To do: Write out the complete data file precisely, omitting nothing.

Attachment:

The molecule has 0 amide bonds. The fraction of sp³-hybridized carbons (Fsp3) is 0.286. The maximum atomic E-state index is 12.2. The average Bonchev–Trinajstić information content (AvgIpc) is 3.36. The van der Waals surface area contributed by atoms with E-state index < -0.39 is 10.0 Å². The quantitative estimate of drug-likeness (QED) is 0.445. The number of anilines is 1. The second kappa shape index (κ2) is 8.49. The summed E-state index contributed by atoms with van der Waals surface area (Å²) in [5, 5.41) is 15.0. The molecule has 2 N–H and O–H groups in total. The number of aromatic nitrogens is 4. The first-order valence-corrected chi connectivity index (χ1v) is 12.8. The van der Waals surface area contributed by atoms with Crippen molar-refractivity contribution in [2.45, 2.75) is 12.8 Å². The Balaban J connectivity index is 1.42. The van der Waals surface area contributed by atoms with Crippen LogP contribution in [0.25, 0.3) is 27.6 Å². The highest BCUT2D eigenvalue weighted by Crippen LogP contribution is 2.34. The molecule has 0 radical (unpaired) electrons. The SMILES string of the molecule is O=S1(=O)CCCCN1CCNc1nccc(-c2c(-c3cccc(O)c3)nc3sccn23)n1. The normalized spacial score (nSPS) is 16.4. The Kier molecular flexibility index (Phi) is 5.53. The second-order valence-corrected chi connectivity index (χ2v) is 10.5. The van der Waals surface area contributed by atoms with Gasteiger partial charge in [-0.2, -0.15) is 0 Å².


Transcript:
The molecule has 0 amide bonds. The fraction of sp³-hybridized carbons (Fsp3) is 0.286. The maximum atomic E-state index is 12.2. The average Bonchev–Trinajstić information content (AvgIpc) is 3.36. The van der Waals surface area contributed by atoms with E-state index < -0.39 is 10.0 Å². The quantitative estimate of drug-likeness (QED) is 0.445. The number of anilines is 1. The second kappa shape index (κ2) is 8.49. The summed E-state index contributed by atoms with van der Waals surface area (Å²) in [5, 5.41) is 15.0. The molecule has 2 N–H and O–H groups in total. The number of aromatic nitrogens is 4. The first-order valence-corrected chi connectivity index (χ1v) is 12.8. The van der Waals surface area contributed by atoms with Crippen molar-refractivity contribution in [2.45, 2.75) is 12.8 Å². The Balaban J connectivity index is 1.42. The van der Waals surface area contributed by atoms with Crippen LogP contribution in [0.25, 0.3) is 27.6 Å². The highest BCUT2D eigenvalue weighted by Crippen LogP contribution is 2.34. The molecule has 0 radical (unpaired) electrons. The SMILES string of the molecule is O=S1(=O)CCCCN1CCNc1nccc(-c2c(-c3cccc(O)c3)nc3sccn23)n1. The normalized spacial score (nSPS) is 16.4. The Kier molecular flexibility index (Phi) is 5.53. The second-order valence-corrected chi connectivity index (χ2v) is 10.5. The van der Waals surface area contributed by atoms with Gasteiger partial charge in [-0.2, -0.15) is 0 Å².